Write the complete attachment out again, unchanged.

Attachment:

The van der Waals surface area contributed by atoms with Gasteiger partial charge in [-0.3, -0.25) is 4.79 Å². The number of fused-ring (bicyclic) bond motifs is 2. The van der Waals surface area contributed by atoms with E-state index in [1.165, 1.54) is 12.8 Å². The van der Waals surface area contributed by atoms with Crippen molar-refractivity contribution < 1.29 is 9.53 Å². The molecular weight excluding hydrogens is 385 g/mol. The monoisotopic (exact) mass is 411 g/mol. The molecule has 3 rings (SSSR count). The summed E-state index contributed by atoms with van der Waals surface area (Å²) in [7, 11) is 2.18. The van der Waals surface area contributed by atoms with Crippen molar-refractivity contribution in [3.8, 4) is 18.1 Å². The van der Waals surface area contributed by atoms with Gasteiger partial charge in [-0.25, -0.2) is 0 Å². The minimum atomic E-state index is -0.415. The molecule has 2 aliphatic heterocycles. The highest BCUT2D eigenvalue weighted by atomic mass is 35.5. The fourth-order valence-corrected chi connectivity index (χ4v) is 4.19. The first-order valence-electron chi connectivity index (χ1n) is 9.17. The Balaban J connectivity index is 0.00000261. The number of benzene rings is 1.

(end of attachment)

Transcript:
The van der Waals surface area contributed by atoms with Gasteiger partial charge in [-0.3, -0.25) is 4.79 Å². The number of fused-ring (bicyclic) bond motifs is 2. The van der Waals surface area contributed by atoms with E-state index in [1.165, 1.54) is 12.8 Å². The van der Waals surface area contributed by atoms with Crippen molar-refractivity contribution < 1.29 is 9.53 Å². The molecular weight excluding hydrogens is 385 g/mol. The monoisotopic (exact) mass is 411 g/mol. The molecule has 3 rings (SSSR count). The summed E-state index contributed by atoms with van der Waals surface area (Å²) in [7, 11) is 2.18. The van der Waals surface area contributed by atoms with Crippen molar-refractivity contribution in [3.8, 4) is 18.1 Å². The van der Waals surface area contributed by atoms with Gasteiger partial charge in [-0.25, -0.2) is 0 Å². The minimum atomic E-state index is -0.415. The molecule has 2 aliphatic heterocycles. The highest BCUT2D eigenvalue weighted by atomic mass is 35.5. The fourth-order valence-corrected chi connectivity index (χ4v) is 4.19. The first-order valence-electron chi connectivity index (χ1n) is 9.17. The Balaban J connectivity index is 0.00000261. The number of benzene rings is 1.